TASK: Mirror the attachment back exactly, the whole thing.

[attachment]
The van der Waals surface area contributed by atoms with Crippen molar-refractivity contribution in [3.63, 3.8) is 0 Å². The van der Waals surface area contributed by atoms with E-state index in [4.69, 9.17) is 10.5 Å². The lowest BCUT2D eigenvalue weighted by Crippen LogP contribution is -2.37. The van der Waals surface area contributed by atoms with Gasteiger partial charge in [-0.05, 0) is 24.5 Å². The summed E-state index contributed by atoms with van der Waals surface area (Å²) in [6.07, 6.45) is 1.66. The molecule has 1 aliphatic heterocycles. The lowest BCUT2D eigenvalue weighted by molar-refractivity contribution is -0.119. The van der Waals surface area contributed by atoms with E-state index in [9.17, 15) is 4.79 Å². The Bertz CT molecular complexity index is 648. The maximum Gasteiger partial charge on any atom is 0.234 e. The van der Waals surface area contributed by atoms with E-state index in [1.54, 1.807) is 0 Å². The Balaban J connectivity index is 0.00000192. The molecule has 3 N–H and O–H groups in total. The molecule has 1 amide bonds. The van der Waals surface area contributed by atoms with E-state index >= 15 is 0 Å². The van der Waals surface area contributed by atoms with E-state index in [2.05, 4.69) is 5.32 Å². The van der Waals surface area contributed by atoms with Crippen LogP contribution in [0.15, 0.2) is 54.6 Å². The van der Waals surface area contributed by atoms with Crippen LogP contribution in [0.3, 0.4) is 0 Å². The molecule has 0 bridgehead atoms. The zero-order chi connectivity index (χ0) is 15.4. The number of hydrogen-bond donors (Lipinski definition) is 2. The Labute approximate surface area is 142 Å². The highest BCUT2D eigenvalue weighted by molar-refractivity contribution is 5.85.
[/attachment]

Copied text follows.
The van der Waals surface area contributed by atoms with Crippen molar-refractivity contribution in [3.63, 3.8) is 0 Å². The van der Waals surface area contributed by atoms with E-state index in [4.69, 9.17) is 10.5 Å². The lowest BCUT2D eigenvalue weighted by Crippen LogP contribution is -2.37. The van der Waals surface area contributed by atoms with Gasteiger partial charge in [-0.05, 0) is 24.5 Å². The summed E-state index contributed by atoms with van der Waals surface area (Å²) in [6.07, 6.45) is 1.66. The molecule has 1 aliphatic heterocycles. The lowest BCUT2D eigenvalue weighted by molar-refractivity contribution is -0.119. The van der Waals surface area contributed by atoms with E-state index in [9.17, 15) is 4.79 Å². The Bertz CT molecular complexity index is 648. The maximum Gasteiger partial charge on any atom is 0.234 e. The van der Waals surface area contributed by atoms with E-state index in [1.54, 1.807) is 0 Å². The Balaban J connectivity index is 0.00000192. The molecule has 3 N–H and O–H groups in total. The molecule has 1 amide bonds. The van der Waals surface area contributed by atoms with E-state index >= 15 is 0 Å². The van der Waals surface area contributed by atoms with E-state index in [2.05, 4.69) is 5.32 Å². The van der Waals surface area contributed by atoms with Crippen LogP contribution in [0.15, 0.2) is 54.6 Å². The van der Waals surface area contributed by atoms with Crippen LogP contribution in [0.3, 0.4) is 0 Å². The molecule has 0 bridgehead atoms. The zero-order chi connectivity index (χ0) is 15.4. The number of hydrogen-bond donors (Lipinski definition) is 2. The Labute approximate surface area is 142 Å². The highest BCUT2D eigenvalue weighted by molar-refractivity contribution is 5.85.